Monday, September 29, 2014

North Carolina DH Primer

By Landon Williams

If you have been living under a rock in the trout world or have never fished in any of our neighboring states, then you may not know that North Carolina’s Delayed Harvest season is opening on October 1st and it is a date to celebrate. North Carolina is home to many excellent Delayed Harvest streams and they are opening a full month ahead of our home state of Georgia’s DH streams. In many Georgians’ opinions, it is well worth the 50 bucks to get an annual out of state fishing and trout license for North Carolina, just to fish new and different water every now and then.

In the first couple of weeks of North Carolina’s DH season, you need to be mindful of the fact that all of North Carolina’s DH streams will not be stocked by opening day. In fact, many streams may not receive any fish the first week, so it best to check here to see when the scheduled date actually is before you invest the time and gas to drive north. 

If you can wait until a few days following the stocking, then the fishing is usually excellent and is especially rewarding for folks new to fly fishing. The fish are usually podded up in deeper pools and are aggressive towards junk food flies (Y2K, San Juan worm etc.) or small Wooly Bugger type flies striped or twitched through the current. North Carolina’s DH streams are well known for being stocked with many fish of excellent size, including some impressive brook trout.

If you are hard pressed and have to try your favorite DH stream before the official stocking date, keep in mind that many are operated under hatchery-supported designation and may receive stocking over the summer or have a population of wild trout as well. The Nantahala River and Fires creek come to mind and fit this description very well. While you may not wear the fish out as you could right after the stocking truck has passed, there are still many fish to be had if you adjust your tactics. Use smaller and more natural flies to match the local forage. It is also important to fish different water types such as boulder fields and pocket water where food and natural cover can be more abundant this time of year compared to the deeper, slower pools.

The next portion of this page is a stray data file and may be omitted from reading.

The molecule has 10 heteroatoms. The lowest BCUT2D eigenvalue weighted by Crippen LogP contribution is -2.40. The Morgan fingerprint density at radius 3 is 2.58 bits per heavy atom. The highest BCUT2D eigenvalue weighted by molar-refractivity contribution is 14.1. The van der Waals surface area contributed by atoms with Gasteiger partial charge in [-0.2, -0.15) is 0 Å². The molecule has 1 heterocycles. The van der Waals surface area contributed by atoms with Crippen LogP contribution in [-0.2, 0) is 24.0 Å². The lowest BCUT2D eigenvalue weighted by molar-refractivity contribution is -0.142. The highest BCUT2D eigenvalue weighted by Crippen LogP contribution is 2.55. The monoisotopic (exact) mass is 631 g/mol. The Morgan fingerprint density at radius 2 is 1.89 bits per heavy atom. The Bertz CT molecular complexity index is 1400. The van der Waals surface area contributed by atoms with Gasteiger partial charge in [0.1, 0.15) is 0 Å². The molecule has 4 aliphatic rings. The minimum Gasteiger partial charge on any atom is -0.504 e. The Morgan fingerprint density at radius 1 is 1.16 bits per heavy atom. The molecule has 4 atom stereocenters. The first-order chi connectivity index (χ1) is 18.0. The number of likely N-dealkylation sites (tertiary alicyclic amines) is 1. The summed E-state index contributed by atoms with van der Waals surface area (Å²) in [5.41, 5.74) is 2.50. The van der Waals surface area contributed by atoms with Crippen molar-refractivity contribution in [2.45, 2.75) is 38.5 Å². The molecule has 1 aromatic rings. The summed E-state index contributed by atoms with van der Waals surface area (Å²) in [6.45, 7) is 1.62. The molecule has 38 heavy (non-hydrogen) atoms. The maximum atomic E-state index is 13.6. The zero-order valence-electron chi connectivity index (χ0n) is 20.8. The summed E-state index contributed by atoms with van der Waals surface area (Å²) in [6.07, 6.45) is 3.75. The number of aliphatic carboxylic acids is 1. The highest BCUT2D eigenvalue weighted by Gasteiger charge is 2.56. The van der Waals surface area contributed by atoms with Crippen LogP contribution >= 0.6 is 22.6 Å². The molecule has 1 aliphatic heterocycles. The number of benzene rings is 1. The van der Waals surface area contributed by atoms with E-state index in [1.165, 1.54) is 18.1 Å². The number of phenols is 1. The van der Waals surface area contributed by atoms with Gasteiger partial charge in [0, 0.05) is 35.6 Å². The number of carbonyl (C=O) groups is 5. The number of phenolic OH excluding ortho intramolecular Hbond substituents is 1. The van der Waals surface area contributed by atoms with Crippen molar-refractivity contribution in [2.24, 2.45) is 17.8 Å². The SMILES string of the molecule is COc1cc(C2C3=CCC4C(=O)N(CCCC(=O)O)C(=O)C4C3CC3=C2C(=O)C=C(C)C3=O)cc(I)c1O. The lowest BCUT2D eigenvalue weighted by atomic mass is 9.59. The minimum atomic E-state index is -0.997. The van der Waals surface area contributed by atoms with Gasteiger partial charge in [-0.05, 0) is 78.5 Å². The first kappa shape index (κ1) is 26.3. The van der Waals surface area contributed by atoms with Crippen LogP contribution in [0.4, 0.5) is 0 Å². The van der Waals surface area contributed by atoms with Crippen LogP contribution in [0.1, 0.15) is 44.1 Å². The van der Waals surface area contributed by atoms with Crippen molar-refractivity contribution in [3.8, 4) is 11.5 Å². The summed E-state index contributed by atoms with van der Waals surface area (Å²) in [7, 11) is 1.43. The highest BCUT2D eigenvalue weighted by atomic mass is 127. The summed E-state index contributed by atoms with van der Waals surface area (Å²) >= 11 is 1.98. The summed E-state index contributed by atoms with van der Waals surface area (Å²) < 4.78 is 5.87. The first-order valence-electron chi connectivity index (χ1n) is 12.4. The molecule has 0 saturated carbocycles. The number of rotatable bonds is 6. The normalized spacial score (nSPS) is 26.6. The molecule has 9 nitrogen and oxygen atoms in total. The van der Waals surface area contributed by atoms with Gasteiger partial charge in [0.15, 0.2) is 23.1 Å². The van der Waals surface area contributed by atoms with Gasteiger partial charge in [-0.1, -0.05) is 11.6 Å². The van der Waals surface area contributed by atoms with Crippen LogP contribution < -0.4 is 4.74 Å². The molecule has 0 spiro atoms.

I had a great trip this past Friday to the Nantahala DH and caught fish on everything from a big orange Stimulator that matched the October Caddis coming off at dark to smaller 14-16 soft hackle Hares Ear nymphs. I caught many nice wild rainbows and browns as well as a couple of bigger holdover fish who fought and acted like their wild brethren!

The “Second Season,” is now upon us and it is a great time to grab a new person and teach them the sport we all love. The fall colors will soon start popping and North Carolina’s DH streams are exceptional places to take it all in!

Hope to see you on the stream,